The Honda CB250N and CB400N Super Dream are motorcycles manufactured by the Honda Motor Company from 1978 to 1986. The successor to the short lived Dream model, it had a series of revisions including a six-speed transmission and what Honda termed as European styling which resembled the CB750F and CB900F. It was a popular model for Honda with 70,000 bikes sold in the UK alone.
The Super Dream was fitted with a four stroke, air-cooled, twin-cylinder engine. It had three valves per cylinder, two inlet and one exhaust, operated by a chain-driven overhead camshaft. Ignition was provided by capacitor discharge ignition (CDI). It had a 360° crank layout similar to many traditional British parallel twins, but with two balance shafts to reduce unwanted vibrations. It used a six-speed transmission and chain final drive. Fuelling was provided by twin Keihin carburettors.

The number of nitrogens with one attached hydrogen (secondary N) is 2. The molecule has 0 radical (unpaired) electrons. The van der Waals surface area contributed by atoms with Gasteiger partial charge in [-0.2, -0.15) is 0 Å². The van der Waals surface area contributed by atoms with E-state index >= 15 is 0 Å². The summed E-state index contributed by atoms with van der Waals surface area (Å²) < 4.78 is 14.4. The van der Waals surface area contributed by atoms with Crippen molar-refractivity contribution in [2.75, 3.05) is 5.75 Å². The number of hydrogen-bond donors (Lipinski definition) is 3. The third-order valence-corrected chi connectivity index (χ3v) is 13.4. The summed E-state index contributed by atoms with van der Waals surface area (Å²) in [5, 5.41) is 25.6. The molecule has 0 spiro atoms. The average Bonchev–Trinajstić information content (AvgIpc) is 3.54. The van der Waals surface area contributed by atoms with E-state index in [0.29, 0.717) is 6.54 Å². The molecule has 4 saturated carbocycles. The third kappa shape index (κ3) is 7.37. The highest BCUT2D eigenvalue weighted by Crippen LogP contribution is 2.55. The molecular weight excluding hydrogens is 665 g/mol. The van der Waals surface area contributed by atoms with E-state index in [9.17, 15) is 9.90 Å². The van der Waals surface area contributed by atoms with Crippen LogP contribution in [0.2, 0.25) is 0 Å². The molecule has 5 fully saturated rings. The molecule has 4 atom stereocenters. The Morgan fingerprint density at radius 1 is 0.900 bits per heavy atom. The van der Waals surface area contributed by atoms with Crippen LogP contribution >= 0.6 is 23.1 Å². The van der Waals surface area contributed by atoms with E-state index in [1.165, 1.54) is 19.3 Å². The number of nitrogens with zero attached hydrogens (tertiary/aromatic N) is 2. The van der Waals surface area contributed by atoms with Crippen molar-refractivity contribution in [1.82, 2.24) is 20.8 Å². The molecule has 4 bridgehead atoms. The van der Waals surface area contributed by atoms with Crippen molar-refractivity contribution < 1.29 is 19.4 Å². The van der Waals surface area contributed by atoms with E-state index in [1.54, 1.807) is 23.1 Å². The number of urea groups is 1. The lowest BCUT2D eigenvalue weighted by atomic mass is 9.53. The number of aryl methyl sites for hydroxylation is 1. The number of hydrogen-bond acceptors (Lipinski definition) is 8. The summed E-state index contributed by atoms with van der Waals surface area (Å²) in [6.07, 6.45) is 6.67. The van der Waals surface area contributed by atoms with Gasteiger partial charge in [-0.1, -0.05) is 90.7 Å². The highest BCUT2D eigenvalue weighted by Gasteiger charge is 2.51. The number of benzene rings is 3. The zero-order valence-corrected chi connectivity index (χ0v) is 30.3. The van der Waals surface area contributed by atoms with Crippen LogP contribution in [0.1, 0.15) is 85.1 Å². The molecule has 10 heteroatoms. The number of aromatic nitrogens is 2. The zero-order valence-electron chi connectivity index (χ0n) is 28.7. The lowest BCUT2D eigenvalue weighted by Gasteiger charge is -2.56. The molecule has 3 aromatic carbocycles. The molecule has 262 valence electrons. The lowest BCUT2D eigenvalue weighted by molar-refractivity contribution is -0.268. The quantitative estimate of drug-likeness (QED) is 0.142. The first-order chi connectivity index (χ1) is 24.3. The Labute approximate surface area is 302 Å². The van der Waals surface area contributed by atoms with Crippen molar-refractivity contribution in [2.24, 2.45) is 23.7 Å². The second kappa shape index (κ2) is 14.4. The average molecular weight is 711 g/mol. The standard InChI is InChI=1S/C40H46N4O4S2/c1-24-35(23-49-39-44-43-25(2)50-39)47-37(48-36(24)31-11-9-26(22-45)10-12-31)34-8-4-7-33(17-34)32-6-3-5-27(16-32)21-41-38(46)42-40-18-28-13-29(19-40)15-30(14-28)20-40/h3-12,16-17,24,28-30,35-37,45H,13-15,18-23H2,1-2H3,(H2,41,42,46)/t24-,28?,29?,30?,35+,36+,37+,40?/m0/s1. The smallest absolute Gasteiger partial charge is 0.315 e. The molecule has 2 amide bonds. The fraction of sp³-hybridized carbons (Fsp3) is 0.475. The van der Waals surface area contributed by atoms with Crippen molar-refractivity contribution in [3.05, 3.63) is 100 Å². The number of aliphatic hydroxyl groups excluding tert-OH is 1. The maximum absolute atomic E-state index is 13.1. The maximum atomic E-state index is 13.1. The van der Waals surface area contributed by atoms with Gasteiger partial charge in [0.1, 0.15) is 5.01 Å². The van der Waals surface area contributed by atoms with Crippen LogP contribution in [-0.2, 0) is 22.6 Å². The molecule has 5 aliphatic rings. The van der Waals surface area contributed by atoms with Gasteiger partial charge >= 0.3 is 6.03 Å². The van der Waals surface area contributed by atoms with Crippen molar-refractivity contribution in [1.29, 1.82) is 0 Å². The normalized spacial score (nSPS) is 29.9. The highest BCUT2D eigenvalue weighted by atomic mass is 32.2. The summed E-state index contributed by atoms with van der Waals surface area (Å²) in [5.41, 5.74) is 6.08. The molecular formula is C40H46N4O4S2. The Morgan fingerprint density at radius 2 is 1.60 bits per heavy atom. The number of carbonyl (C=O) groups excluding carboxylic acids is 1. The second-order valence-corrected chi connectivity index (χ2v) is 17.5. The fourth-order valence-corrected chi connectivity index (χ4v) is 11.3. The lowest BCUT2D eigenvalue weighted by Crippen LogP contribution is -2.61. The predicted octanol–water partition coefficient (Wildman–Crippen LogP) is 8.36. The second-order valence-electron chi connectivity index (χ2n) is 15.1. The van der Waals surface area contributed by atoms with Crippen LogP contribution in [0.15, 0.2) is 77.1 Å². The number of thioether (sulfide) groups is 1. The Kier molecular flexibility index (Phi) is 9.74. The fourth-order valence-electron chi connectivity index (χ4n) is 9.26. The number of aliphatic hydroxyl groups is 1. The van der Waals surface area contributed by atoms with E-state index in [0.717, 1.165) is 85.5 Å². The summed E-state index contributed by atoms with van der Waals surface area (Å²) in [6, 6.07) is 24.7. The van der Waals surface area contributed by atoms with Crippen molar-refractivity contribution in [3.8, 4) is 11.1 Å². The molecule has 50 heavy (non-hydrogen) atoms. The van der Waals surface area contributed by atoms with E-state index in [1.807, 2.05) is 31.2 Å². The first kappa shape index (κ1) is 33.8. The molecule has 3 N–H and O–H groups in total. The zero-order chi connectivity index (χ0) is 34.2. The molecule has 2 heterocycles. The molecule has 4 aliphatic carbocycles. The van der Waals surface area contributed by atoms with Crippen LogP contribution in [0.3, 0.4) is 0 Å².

The CB250N Super Dream was a 249 cc (15.2 cu in) motorbike. It was a popular model in the United Kingdom due to the licensing laws at the time allowing learners to ride any motorbike with a capacity under 250cc. The CB250N was the most popular selling bike in the UK with over 17000 bikes sold in 1980 alone. Its popularity in the United Kingdom waned along with many in the 250cc class when in 1983, the maximum size of learner machines was reduced to 125 cc (7.6 cu in).
During its production run it had several variations from 1978 to 1986. The various designations were, CB250N (1978–1979), CB250NA (1980), CB250NB/NDB Deluxe (1981) and CB250NDC (1982–1985) and CB250NDD (1983–1986).
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